Months later when Scott Nagel called to invite me to speak at the upcoming International Lavender Conference (April 2012), I became curious about how Sunshine Farm became a tourist destination for thousands of people from all across the country and beyond.

Summer at Sunshine Herb & Lavender Farm

Picture Perfect

Agritourism is emerging as a popular way to see working farms, to understand local agriculture and to discover regional cuisines. Sunshine Farm has achieved success in this new industry. I wanted to learn what made this farm so popular.

To find out, I returned and spent an early October morning with the farm’s owners, Steve and Carmen Ragsdale. I learned that their formula for success depended on their planning, preparation and passion. Their top ten tips are listed below.

1.      Do your homework. Set your goals. Prepare a business plan. Get help if you need it.

  • To help them develop their plans and meet their goals, Steve and Carmen engaged the volunteers at SCORE – a free consulting service that is part of the Small Business Administration.
  • Their goal was to own and operate a lavender farm that would attract tourists.

2.    Build on your experience, skills and personal style.

  • Carmen owned and operated beauty salons for 38 years. She had experience creating products using herbs and oils, and she was skilled in customer service.
  • Steve, a naval architect and engineer, understands machinery and planning.
  • Even before they devoted themselves to Sunshine Lavender, Steve and Carmen grew lavender on the hillside of their Port Orchard property.

3.    Take one step at a time.

  • The Ragsdales acquired their property in 2000 and developed their farm in phases: Finding the site, preparing the soil, planting lavender, building greenhouses, propagating plants, creating products for their gift shop, and in 2006 their farm became part of the Sequim Lavender Farm Tour.

4.    Select the right site. For lavender, that means soil that is well-drained and slightly alkaline and a site that offers full sun. If you intend to attract visitors, look for a site that is visible and easily accessible. Check out zoning laws and permit requirements.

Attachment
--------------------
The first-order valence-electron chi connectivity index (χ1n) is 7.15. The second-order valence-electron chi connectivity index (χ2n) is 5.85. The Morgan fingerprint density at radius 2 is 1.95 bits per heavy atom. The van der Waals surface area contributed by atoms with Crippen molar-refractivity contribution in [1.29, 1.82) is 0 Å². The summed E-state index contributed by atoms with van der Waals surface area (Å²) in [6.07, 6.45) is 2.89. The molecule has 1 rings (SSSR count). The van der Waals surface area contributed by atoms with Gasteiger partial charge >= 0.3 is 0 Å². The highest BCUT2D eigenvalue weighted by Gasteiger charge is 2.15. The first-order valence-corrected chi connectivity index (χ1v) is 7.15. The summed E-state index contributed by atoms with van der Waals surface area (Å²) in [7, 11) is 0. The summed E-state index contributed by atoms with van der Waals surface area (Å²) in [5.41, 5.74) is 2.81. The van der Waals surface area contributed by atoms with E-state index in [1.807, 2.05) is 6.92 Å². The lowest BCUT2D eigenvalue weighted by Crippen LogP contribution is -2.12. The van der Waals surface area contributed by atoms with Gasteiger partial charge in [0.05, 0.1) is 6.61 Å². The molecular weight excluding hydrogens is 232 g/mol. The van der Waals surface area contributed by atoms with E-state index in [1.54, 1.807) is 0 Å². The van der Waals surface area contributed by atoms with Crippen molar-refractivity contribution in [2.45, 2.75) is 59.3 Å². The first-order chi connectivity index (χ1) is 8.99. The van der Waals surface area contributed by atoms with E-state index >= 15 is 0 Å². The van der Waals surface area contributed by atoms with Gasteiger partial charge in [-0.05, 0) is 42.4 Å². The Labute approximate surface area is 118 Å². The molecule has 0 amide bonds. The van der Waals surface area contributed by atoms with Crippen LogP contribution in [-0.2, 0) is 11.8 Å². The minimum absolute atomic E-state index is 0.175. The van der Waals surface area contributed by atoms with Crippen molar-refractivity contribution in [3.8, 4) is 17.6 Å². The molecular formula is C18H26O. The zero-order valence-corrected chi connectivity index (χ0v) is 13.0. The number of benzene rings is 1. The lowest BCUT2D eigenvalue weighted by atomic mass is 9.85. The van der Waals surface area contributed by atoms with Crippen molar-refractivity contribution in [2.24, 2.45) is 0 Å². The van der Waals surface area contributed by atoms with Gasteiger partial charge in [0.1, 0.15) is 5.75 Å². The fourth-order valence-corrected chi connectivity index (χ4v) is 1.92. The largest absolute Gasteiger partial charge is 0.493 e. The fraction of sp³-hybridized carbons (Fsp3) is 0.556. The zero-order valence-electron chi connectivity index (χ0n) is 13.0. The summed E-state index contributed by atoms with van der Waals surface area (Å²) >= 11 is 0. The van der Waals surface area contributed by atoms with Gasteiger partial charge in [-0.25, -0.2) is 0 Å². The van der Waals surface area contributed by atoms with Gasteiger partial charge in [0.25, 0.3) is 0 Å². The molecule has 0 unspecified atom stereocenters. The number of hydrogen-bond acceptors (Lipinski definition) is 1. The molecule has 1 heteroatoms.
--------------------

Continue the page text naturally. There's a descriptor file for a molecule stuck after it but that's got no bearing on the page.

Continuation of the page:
•  After searching for two years, the Ragsdales found their 10 acre site, just off highway 101, about 10 miles east of Sequim. Their farm is the first one you see when you drive towards Sequim.

 

Sign for Sunshine Herb & Lavender Farm

This Great Sign Makes it Easy to Find Sunshine Herb & Lavender Farm

5.    Make sure your signs are easy to read, and your farm is listed in visitor guides, tourist attractions and in local papers.

  • A large sign makes it easy to find Sunshine Herb and Lavender Farm. Commanding attention, the big red barn and white picket fence can be seen from the highway. In summer, the purple rows of lavender beckon to passersby.

6.  Remember your farm is a stage. Keep it looking neat and uncluttered. Make it inviting, with clearly marked paths, places to sit so your guests can relax and take in the beauty.

  • Sunshine Herb and Lavender Farm reminds me of a palace garden. Carmen and Steve understand they are in the agritourism business, a blend of agriculture, tourism and entertainment. Their visitors expect an unforgettable experience. When you walk around this place, you  feel like you’re in paradise.

    Colorful Andirondack chairs offer place to rest

    Adirondack Chairs Invite Visitors to Sit and Enjoy the Lavender

7.    Make sure your plants look their best. That means replacing plants that become stressed. Lavender is the star of the show, every plant must look lush!

  •  This fall, Steve, Carmen and family  will replace 4000 plants with ones they propagated in their greenhouses. This takes all hands on deck.  (The stress was due to excessive rain in 2011. Due to la Nina weather pattern, in 2011 Sequim received over 60 inches compared to an average of only 15.)